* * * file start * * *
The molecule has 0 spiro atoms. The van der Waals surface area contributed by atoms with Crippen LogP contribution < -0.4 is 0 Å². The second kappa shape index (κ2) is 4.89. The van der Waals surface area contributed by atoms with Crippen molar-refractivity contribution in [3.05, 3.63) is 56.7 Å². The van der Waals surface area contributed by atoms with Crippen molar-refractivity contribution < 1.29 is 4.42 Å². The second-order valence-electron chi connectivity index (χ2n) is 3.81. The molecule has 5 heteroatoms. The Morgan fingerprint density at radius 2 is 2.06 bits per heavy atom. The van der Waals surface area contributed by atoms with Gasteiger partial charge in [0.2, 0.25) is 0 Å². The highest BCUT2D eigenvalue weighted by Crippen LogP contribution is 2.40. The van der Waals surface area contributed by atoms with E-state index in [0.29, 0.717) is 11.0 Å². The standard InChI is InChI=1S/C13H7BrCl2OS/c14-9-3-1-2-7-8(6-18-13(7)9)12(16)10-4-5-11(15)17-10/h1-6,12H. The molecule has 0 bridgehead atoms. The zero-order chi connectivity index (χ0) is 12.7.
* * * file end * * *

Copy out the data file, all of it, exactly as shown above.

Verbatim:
The molecule has 0 spiro atoms. The van der Waals surface area contributed by atoms with Crippen LogP contribution < -0.4 is 0 Å². The second kappa shape index (κ2) is 4.89. The van der Waals surface area contributed by atoms with Crippen molar-refractivity contribution in [3.05, 3.63) is 56.7 Å². The van der Waals surface area contributed by atoms with Crippen molar-refractivity contribution < 1.29 is 4.42 Å². The second-order valence-electron chi connectivity index (χ2n) is 3.81. The molecule has 5 heteroatoms. The Morgan fingerprint density at radius 2 is 2.06 bits per heavy atom. The van der Waals surface area contributed by atoms with Gasteiger partial charge in [0.2, 0.25) is 0 Å². The highest BCUT2D eigenvalue weighted by Crippen LogP contribution is 2.40. The van der Waals surface area contributed by atoms with E-state index in [0.29, 0.717) is 11.0 Å². The standard InChI is InChI=1S/C13H7BrCl2OS/c14-9-3-1-2-7-8(6-18-13(7)9)12(16)10-4-5-11(15)17-10/h1-6,12H. The molecule has 0 bridgehead atoms. The zero-order chi connectivity index (χ0) is 12.7.